The obvious problem with all of this is the money that it costs the industry to put on, when it is now so simple to reach millions of people through social media and Youtube, delivering gameplay, trailers and even betas to their doorstep, you have to ask, is a huge show like E3 really necessary, or at all cost effective? To a certain extent i think that depends on how good and how well known your game is, for example, Call Of Duty could not have a stand at Eurogamer or E3 and they’d still sell a huge amount of copies of their game, is having a stand at the shows adding many more sales? There’s no doubting that having a good conference and stand does help, you only have to look at something like Sunset Overdrive which i personally was unsure about, but since seeing it E3, i’m pretty excited for it. Personally i hope it continues, and i think 99% of gamers would probably hope so to, it’s great to see everything under one roof and be able to talk to the people behind the games, something that you rarely get the chance to do.
Cary: I’ve also never been to E3 or any gaming tradeshows, but I have been to tradeshows that have nothing to do with gaming, and they are lots of fun. It’s great to be able to get up close and personal with new things and converse with people about new designs and new ideas. So I get what Sam says about E3 being a vital part of the business and networking side of gaming. Shows like E3 help build hype and build and further cement audiences that can’t be captured virtually. They also serve as pretty good barometers of the industry’s health; the more exciting the better for everyone, gamers and developers.
From the “me as a consumer and player of video games” point of view, I don’t know that I feel the same way. Not to be a fly in the ointment, but over the past couple years, thanks to the way information leaks and the Internet, I haven’t been terribly excited to watch E3. I do because I know everyone will be talking about it, but with each year it seems that there’s less and less new stuff to discuss. Game companies are shelling out big bucks to tell us things we already know. And so what if the big-name press conferences include a snippet from a rumored-come-true game or a teaser for something that’s coming out in a year. I’m tired of hearing about games that were teased years ago and are only just now coming to fruition. I’m tried of getting excited about things that end up getting cancelled. That decision to ride or get off the emotional rollercoaster is a frustrating one. And with things like E3, I’m almost to the point where I’d just rather avoid it altogether.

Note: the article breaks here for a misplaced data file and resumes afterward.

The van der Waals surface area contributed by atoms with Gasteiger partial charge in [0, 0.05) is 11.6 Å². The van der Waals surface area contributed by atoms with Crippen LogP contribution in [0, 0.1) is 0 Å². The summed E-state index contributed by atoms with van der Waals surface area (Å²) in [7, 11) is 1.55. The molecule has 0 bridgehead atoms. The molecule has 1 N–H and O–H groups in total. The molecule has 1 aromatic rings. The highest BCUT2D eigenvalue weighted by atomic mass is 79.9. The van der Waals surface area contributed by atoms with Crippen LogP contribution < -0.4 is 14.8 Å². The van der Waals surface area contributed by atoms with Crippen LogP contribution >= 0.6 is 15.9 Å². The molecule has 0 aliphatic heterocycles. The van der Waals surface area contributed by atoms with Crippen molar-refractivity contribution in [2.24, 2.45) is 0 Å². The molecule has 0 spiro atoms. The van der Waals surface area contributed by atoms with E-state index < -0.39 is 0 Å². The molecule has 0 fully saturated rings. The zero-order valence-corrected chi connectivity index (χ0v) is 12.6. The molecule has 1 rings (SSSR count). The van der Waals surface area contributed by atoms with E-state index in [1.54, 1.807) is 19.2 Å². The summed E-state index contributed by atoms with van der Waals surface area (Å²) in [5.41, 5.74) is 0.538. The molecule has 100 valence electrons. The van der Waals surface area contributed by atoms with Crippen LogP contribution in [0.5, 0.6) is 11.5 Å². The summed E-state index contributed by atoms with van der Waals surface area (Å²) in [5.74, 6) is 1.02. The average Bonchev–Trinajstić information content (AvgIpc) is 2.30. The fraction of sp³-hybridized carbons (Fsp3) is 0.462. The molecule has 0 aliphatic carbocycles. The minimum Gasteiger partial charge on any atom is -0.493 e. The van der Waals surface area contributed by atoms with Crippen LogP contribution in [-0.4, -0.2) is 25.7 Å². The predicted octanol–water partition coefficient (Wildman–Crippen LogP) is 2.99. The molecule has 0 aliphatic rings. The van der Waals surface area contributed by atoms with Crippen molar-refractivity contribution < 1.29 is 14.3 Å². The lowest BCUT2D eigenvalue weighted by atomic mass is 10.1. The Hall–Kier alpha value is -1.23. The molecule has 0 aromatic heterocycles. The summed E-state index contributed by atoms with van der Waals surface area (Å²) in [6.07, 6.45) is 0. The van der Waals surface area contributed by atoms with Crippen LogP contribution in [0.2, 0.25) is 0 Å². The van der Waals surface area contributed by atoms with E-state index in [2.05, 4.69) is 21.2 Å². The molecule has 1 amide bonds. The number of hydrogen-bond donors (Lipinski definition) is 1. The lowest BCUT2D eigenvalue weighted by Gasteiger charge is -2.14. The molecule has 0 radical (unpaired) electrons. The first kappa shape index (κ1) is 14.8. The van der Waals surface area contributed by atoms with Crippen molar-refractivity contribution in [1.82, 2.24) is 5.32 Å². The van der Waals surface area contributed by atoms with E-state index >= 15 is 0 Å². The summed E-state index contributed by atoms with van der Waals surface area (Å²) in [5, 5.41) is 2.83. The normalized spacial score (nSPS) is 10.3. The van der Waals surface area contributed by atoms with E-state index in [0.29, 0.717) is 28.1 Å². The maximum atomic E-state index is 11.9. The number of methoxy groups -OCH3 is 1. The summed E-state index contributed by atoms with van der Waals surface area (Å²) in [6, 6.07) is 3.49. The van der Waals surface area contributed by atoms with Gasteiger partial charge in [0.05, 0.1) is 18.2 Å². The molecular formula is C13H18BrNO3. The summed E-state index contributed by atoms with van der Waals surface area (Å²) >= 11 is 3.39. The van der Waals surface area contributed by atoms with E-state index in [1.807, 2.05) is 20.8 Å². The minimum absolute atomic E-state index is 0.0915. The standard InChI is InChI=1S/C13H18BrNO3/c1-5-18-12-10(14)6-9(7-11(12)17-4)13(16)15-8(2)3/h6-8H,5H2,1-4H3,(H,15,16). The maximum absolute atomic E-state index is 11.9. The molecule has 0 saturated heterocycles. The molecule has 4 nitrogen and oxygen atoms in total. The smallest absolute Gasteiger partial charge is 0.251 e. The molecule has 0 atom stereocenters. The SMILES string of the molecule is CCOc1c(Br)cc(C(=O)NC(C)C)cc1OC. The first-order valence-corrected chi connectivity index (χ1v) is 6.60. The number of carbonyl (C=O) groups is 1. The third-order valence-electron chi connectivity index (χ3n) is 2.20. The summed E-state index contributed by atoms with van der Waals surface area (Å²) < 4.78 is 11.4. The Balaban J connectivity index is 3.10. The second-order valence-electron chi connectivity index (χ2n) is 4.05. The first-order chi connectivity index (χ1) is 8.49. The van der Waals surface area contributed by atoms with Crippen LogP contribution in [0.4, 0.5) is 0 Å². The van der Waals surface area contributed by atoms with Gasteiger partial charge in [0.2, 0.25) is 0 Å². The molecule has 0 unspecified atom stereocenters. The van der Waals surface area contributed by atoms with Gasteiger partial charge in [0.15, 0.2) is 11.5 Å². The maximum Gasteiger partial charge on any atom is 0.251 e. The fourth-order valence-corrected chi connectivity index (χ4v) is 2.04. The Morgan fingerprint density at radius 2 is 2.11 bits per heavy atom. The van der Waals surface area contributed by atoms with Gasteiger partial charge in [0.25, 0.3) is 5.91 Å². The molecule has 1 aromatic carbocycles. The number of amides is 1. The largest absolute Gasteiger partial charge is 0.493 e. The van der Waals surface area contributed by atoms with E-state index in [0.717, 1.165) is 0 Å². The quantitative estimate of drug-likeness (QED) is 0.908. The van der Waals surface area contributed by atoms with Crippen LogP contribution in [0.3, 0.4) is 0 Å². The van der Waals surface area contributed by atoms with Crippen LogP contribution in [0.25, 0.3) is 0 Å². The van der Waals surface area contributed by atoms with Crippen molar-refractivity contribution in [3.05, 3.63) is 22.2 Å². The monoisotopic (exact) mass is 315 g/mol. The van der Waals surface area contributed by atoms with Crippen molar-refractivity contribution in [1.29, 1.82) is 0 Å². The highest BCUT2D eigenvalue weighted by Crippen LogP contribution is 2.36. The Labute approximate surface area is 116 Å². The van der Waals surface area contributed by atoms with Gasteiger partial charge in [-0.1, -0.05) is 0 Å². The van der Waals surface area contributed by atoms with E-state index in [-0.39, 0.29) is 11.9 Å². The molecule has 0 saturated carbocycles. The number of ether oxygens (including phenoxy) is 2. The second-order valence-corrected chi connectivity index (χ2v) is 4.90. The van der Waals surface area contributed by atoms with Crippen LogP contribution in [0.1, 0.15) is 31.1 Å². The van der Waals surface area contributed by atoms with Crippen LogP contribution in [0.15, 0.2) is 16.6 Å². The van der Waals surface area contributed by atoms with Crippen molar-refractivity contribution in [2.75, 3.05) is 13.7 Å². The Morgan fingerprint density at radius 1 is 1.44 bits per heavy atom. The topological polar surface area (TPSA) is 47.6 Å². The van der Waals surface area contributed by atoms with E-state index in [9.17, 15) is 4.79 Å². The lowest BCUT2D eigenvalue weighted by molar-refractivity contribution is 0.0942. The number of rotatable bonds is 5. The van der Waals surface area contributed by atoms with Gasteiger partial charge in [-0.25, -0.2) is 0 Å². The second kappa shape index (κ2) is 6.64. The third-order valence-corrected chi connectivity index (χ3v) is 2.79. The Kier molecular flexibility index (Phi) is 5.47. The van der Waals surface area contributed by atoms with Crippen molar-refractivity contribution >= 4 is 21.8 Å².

Jake: Perhaps the answer is in figuring out who E3 is for. Sam makes the point that E3 is still meant to be a tradeshow as much as it is a news and hype vehicle, perhaps even more so. We consumers are happy enough with a stable news cycle and the simple fact that these show are around to reinforce the idea that those behind one of our favorite pastimes are still doing well and still doing their best to push the envelope. Do we need the shows to see this? No. So in this sense maybe shows like E3 are really only necessary for the professionals participating in them.
Derek: For me, I absolutely love it. E3 represents the promise of new. Sure, this year’s show was preempted by what seemed to be more leaks and reveals than usual, but it didn’t diminish any of my excitement. E3 is a giant spectacle and a way for the industry to kind of show off. Not only that, based on people I know in the industry, it’s a way for them to not only get a closer look at the competition but to meet up with friends who they either don’t get to see often or haven’t seen in quite some time. I still enjoy covering them, watching them, and hopefully someday, to attend them. Granted, this is a view point from someone on the outside looking in, but I can definitely understand the points that where Sam and Niall are bringing up about cost and necessity as well.
Cary: I think my general interests in gaming, save for a handful of mainstream titles (Dragon Age, Mass Effect), are steering away from what E3 represents. Still, there’s no way game companies are going to give up on marketing, and E3 is marketing at its best, so I’m with Jake in saying that trade shows are necessary for industry professionals. But that need to build hype extends to what Derek says about the spectacle and excitement of the whole thing and how they affect consumers in positive ways. I’m just stodgy and cynical when it comes to believing in any for-profit companies, game companies included. I want to believe that shows like E3 are made and promoted in the consumers’ best interests, and maybe they once were (and still are). But my gut says otherwise.
Maybe I just need to go to one someday, and I’ll end up eating my words.
Over the course of this discussion we’ve seen that maybe E3 is more necessary for developers than it is for gamers, even though it’s something that still manages to rally those of us with a love for the medium each year, whether we’re really into the show or not.
Is this the definitive answer? No, of course not! Which is why we need you to add to the discussion. What is E3 to you? Do you think we still need it?